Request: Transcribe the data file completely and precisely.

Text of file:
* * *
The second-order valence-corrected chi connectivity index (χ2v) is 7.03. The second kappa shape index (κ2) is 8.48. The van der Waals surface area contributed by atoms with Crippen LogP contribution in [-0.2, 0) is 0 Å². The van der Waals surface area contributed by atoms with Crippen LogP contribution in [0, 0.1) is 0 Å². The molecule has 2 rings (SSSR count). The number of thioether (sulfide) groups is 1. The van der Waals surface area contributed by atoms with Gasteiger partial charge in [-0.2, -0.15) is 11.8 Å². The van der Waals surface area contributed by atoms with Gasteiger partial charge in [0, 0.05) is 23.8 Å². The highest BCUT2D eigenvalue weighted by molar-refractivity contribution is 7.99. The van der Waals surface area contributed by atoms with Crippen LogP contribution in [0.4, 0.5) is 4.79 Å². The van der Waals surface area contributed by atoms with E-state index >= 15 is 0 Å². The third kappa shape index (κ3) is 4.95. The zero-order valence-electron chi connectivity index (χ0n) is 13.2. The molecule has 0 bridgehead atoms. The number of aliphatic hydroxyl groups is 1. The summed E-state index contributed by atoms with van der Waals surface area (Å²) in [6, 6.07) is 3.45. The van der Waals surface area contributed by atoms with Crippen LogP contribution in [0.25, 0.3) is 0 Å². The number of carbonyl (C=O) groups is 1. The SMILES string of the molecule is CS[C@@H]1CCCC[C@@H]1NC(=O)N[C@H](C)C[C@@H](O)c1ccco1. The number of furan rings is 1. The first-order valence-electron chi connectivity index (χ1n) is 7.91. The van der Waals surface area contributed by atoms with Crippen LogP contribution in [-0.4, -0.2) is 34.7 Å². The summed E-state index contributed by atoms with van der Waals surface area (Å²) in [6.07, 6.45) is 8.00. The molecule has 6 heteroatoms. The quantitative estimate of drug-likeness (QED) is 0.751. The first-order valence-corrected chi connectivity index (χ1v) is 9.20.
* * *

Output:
The second-order valence-corrected chi connectivity index (χ2v) is 7.03. The second kappa shape index (κ2) is 8.48. The van der Waals surface area contributed by atoms with Crippen LogP contribution in [-0.2, 0) is 0 Å². The van der Waals surface area contributed by atoms with Crippen LogP contribution in [0, 0.1) is 0 Å². The molecule has 2 rings (SSSR count). The number of thioether (sulfide) groups is 1. The van der Waals surface area contributed by atoms with Gasteiger partial charge in [-0.2, -0.15) is 11.8 Å². The van der Waals surface area contributed by atoms with Gasteiger partial charge in [0, 0.05) is 23.8 Å². The highest BCUT2D eigenvalue weighted by molar-refractivity contribution is 7.99. The van der Waals surface area contributed by atoms with Crippen LogP contribution in [0.4, 0.5) is 4.79 Å². The van der Waals surface area contributed by atoms with E-state index >= 15 is 0 Å². The third kappa shape index (κ3) is 4.95. The zero-order valence-electron chi connectivity index (χ0n) is 13.2. The molecule has 0 bridgehead atoms. The number of aliphatic hydroxyl groups is 1. The summed E-state index contributed by atoms with van der Waals surface area (Å²) in [6, 6.07) is 3.45. The van der Waals surface area contributed by atoms with Crippen LogP contribution in [0.25, 0.3) is 0 Å². The number of carbonyl (C=O) groups is 1. The SMILES string of the molecule is CS[C@@H]1CCCC[C@@H]1NC(=O)N[C@H](C)C[C@@H](O)c1ccco1. The number of furan rings is 1. The first-order valence-electron chi connectivity index (χ1n) is 7.91. The van der Waals surface area contributed by atoms with Crippen LogP contribution in [-0.4, -0.2) is 34.7 Å². The summed E-state index contributed by atoms with van der Waals surface area (Å²) in [6.07, 6.45) is 8.00. The molecule has 6 heteroatoms. The quantitative estimate of drug-likeness (QED) is 0.751. The first-order valence-corrected chi connectivity index (χ1v) is 9.20.